The Disciplines of a Champion — #4

by | Dec 29, 2020 | Leadership

Today we’re finishing up our series on The Disciplines of a Champion. If you missed any of the first three disciplines, you can catch up here: Discipline #1 of a Champion, Discipline #2 of a Champion, and Discipline #3 of a Champion.


Discipline #4: The Secret of a Champion 

A few years ago, I got the opportunity to be on the founding team of a startup. One of the sales employees we hired was a guy just out of college who I’ll call Sam. I really liked Sam because he was one of those “what you see is what you get” types.

At the end of our first year as a company, we were conducting a yearly review of all the departments. The meeting with our sales team was particularly tough because overall they had not hit their goals. When we got to the slide that showed how much the team had missed their goal, I noticed that Sam got an “oh crap” look on his face. Then he raised his hand and told us, “I think I made a mistake.” Our CEO responded back, “What do you mean?” Sam reluctantly said, “I hit my goal about a month ago and just stopped selling.” Needless to say, we were all shocked. 

Now, this could also be an illustration for the importance of management since his manager should’ve known that he had stopped selling, but that is a different story for a different day.

The secret that champions know is that success is more dangerous than failure. 

As Jim Collins says:

“Good is the enemy of great. And that is one of the key reasons why we have so little that becomes great. We don’t have great schools, principally because we have good schools. We don’t have great government, principally because we have good government. Few people attain great lives, in large part because it is just so easy to settle for a good life.”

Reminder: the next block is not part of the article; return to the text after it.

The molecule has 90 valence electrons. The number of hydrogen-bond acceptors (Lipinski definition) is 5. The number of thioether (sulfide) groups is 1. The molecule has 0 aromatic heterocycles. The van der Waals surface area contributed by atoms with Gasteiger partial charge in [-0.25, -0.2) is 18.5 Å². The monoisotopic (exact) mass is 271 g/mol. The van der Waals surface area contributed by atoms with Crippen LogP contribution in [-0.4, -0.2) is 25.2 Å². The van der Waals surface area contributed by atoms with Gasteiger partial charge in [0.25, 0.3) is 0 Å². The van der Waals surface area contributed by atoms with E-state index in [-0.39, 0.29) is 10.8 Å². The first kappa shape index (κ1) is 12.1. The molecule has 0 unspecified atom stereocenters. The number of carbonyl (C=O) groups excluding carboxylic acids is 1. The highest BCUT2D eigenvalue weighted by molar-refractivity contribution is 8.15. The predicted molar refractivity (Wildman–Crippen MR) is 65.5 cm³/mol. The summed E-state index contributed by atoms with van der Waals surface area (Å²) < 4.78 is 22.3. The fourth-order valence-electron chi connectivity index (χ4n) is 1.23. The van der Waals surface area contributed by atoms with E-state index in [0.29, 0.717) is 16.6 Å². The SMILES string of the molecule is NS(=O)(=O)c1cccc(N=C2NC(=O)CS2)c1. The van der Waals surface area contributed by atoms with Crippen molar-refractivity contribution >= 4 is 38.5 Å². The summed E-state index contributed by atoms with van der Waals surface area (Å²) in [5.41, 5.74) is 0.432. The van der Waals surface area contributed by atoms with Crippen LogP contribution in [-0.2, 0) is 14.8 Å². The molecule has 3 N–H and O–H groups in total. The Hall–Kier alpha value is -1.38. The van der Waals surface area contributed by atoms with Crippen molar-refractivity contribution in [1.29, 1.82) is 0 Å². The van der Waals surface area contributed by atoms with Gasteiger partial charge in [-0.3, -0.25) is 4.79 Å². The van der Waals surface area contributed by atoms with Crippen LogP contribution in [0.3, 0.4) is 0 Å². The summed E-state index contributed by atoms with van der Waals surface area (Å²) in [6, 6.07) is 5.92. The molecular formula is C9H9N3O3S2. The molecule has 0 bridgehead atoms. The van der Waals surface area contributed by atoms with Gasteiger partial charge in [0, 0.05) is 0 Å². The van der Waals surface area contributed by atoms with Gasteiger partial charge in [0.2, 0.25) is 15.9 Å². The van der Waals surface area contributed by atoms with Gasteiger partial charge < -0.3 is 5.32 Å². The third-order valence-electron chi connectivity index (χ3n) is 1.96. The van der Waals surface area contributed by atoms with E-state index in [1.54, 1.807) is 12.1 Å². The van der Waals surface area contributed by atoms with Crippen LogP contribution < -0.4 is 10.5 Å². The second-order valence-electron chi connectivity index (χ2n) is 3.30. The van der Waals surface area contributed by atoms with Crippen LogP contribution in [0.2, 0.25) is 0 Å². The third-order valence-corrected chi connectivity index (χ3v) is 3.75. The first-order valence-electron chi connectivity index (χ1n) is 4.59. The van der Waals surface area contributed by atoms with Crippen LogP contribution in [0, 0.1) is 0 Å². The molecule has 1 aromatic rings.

In order to not be taken captive by the enemy of good, we must stay hungry and humble.

We stay hungry by recognizing that our personal vision is never complete. We celebrate wins but then get back to work because there is more to accomplish. 

We stay humble by being self-aware. We need to constantly refine our strengths, compensate for our weaknesses, and minimize our blind spots. (I write more about the importance of self-awareness and how to become more self-aware here.


Game Plan

In what areas of your life have you settled for good or mediocre?

One of the best ways to figure this out is by evaluating your “life accounts.” A life account is a key area of your life, an area where you want to measure how things are going from time to time. 

On a scale from 1 to 5 (where “1” is the lowest, meaning you’ve settled for good or worse, and “5” is the highest, meaning you’ve been able to work toward being great), rate the following areas:

    1. Spiritual Life
    2. Marriage (if applicable)
    3. Health and Fitness:
    4. Personal Development
    5. Family
    6. Social Life (friends, neighbors, community)
    7. Professional Life
    8. Financial Health
    9. Fun and Recreation (hobbies)

Focus on the areas that are a “3” or below and create a plan to refine them. What actions can you take to move that area from good to great?


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